The Economy or the Environment? “Both” Say Half of Americans

A recent Harris poll of 2,848 adults in January lays a common misconception to rest by showing that Americans don't stop caring about environmental problems during challenging financial times. According to the research, half of Americans surveyed don't see a conflict between fixing the financial crisis and focusing on the environment at the same time:

"Half of Americans (51%) believe economic and environmental goals are often aligned while 31% believe one must choose between these two goals. Reflecting the historic confusion on this issue, almost one in five Americans (18%) are not at all sure." - Harris Interactive (pdf)

In fact, 66% of the poll participants think the U.S. government should be more environmentally conscious than it was a year ago.

Closer to my own home, results for the western U.S. show a majority of residents (58%) support focusing on the economy and only 33% think environmental issues should stay at the same level as economic growth. Here along the Colorado Front Range, however, local government and industry seem committed to proving the economic wisdom and long-term pay-offs of alternative energy.

bill ritter Back in late 2007, Governor Bill Ritter announced a state Climate Action Plan to cut 20% of state greenhouse gas emissions by 2020. Before that, Colorado voters passed the landmark Amendment 37 in 2004, requiring the state's major utilities to use renewables for 3 percent of output by 2007 and 10 percent by 2015, jumpstarting Colorado's profile as a leader in solar energy.

Colorado isn't immune to current dismal unemployment statistics in the U.S., especially after posting a 6.1% unemployment rate in December, but alternative energy has been responsible for at least some job creation. According to Environment Colorado's Matt Garrington in January:

"Renewable energy and energy efficiency have already created over 88,000 jobs in Colorado." - Boulder County Business Report

Beyond jobs, a good case study for providing economic and climate-friendly solutions at the same time lies in Xcel Energy's current project to turn Boulder, CO into a smart-grid city. Through up-to-the-minute digital monitoring and operations, Xcel plans to cut operating costs, give more control to customers over their own power usage and monitoring capabilities, and reduce the inefficiencies that drive up emissions rates. Check out some of the savings:

"Reduced costs associated with improved meter reading efficiency - representing 50% in potential operational savings over manually and interval read meters.

Reduced O&M impacts associated with call center -representing $1 million in annual operational savings

Recovery of lost revenue and reduced costs associated with theft investigation - representing up to $10 to $20 million in annual savings and recovery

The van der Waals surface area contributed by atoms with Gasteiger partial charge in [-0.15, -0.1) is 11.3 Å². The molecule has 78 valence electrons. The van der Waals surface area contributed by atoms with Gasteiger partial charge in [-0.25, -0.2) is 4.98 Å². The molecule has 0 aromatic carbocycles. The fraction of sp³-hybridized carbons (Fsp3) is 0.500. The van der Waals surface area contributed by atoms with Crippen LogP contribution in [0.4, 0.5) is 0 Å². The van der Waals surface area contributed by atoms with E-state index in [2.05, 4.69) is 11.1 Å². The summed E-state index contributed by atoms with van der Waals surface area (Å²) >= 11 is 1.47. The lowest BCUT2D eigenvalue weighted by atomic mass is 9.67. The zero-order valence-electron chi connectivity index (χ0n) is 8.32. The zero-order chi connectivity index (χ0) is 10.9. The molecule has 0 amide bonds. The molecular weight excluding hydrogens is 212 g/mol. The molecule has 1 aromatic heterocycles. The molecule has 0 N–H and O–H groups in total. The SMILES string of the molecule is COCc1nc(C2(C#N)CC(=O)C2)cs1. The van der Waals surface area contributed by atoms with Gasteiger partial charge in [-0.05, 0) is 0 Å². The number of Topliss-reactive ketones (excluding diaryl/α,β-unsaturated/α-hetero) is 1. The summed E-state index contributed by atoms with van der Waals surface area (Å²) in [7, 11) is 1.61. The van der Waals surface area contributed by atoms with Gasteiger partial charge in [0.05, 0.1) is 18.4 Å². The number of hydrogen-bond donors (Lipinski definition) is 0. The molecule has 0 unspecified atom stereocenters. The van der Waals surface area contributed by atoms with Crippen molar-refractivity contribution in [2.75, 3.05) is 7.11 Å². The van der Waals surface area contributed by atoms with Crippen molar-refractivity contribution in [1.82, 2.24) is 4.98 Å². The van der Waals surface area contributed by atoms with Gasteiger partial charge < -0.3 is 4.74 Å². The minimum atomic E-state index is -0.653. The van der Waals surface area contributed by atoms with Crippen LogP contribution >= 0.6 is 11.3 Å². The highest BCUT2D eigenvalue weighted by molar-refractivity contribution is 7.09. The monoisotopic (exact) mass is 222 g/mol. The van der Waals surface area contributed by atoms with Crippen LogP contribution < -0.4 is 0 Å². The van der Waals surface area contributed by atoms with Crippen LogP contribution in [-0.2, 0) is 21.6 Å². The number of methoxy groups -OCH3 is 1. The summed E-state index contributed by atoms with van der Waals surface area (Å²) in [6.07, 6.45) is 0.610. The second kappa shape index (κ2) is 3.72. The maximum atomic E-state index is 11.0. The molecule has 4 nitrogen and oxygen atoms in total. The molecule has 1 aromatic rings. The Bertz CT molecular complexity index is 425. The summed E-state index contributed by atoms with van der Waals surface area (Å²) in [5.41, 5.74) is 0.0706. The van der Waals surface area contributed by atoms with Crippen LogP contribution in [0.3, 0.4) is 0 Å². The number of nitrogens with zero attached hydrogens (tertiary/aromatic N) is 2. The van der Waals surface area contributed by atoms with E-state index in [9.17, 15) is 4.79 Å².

Remote Disconnects/Reconnects - representing up to $5 to $10 million in annual savings from not sending a technician." - Xcel Energy SmartGridCity Benefits Hypothesis Summary

Not only will saving millions of dollars in operating costs benefit the consumer in the long run, but customers will also be able to monitor and control their own power usage during times of peak and off-peak rates. 

As for the environmental benefits of a smart grid system, Xcel projects possible reduction in annual CO2 emissions of one million tons through reduced customer usage and 500,000 tons through a reduction in inefficiency-related system losses. Plug-in electric cars and solar panels will be able to plug power back into the system, too.

Back on the national level, consultants at A.T. Kearny just published a "Green" Winners report on 16 out of 18 industries in which companies that choose sustainable practices and/or products actually perform better than conventional businesses, even in this economy:

"These companies don't just focus on maximizing quarterly returns, but look at strategies of at least 5 years that take into account changing regulatory, demographic and environmental conditions. They are also prone to invest in increased efficiency, reducing their operating costs and their environmental impact. The returns on such thinking may not be immediate, but the right investors will see the long-term value of such a strategy." - Sustainablog

Finally, a look to the future. Connections between economic growth and environmental progress are under close scrutiny as environmentalists look to keep plans intact even during financially fragile times and as President Obama focuses on U.S. energy and transportation and an emerging green jobs market in the economic stimulus. For Colorado, it's a combination that bodes well for the future:

"The state has the potential for the renewable-energy and energy-efficiency industries to create 613,000 jobs and $61.5 billion in annual revenue by 2030, according to a report last week from [the American Solar Energy Society]." - Daily Camera

Related Reading:
Banks Failing to Pass on Support
Bad Economy, Better Lungs?



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  • Posted on March 14, 2009. Listed in:

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